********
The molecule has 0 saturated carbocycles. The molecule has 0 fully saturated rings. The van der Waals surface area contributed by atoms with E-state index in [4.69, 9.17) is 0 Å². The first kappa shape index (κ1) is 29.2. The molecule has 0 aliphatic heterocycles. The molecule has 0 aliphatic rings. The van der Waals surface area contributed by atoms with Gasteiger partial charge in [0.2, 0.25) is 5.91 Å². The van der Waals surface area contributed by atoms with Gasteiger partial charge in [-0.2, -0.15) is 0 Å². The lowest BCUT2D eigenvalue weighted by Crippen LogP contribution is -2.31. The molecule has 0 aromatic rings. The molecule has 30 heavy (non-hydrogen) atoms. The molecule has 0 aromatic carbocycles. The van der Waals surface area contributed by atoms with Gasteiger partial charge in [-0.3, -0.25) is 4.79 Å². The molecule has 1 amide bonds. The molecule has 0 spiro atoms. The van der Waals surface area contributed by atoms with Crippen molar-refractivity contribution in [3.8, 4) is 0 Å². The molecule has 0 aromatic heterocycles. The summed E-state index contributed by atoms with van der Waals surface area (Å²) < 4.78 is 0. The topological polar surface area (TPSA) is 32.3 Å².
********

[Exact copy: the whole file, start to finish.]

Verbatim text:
The molecule has 0 saturated carbocycles. The molecule has 0 fully saturated rings. The van der Waals surface area contributed by atoms with E-state index in [4.69, 9.17) is 0 Å². The first kappa shape index (κ1) is 29.2. The molecule has 0 aliphatic heterocycles. The molecule has 0 aliphatic rings. The van der Waals surface area contributed by atoms with Gasteiger partial charge in [0.2, 0.25) is 5.91 Å². The van der Waals surface area contributed by atoms with Gasteiger partial charge in [-0.2, -0.15) is 0 Å². The lowest BCUT2D eigenvalue weighted by Crippen LogP contribution is -2.31. The molecule has 0 aromatic rings. The molecule has 30 heavy (non-hydrogen) atoms. The molecule has 0 aromatic carbocycles. The van der Waals surface area contributed by atoms with Gasteiger partial charge in [-0.3, -0.25) is 4.79 Å². The molecule has 1 amide bonds. The molecule has 0 spiro atoms. The van der Waals surface area contributed by atoms with Crippen molar-refractivity contribution in [3.8, 4) is 0 Å². The molecule has 0 aromatic heterocycles. The summed E-state index contributed by atoms with van der Waals surface area (Å²) < 4.78 is 0. The topological polar surface area (TPSA) is 32.3 Å².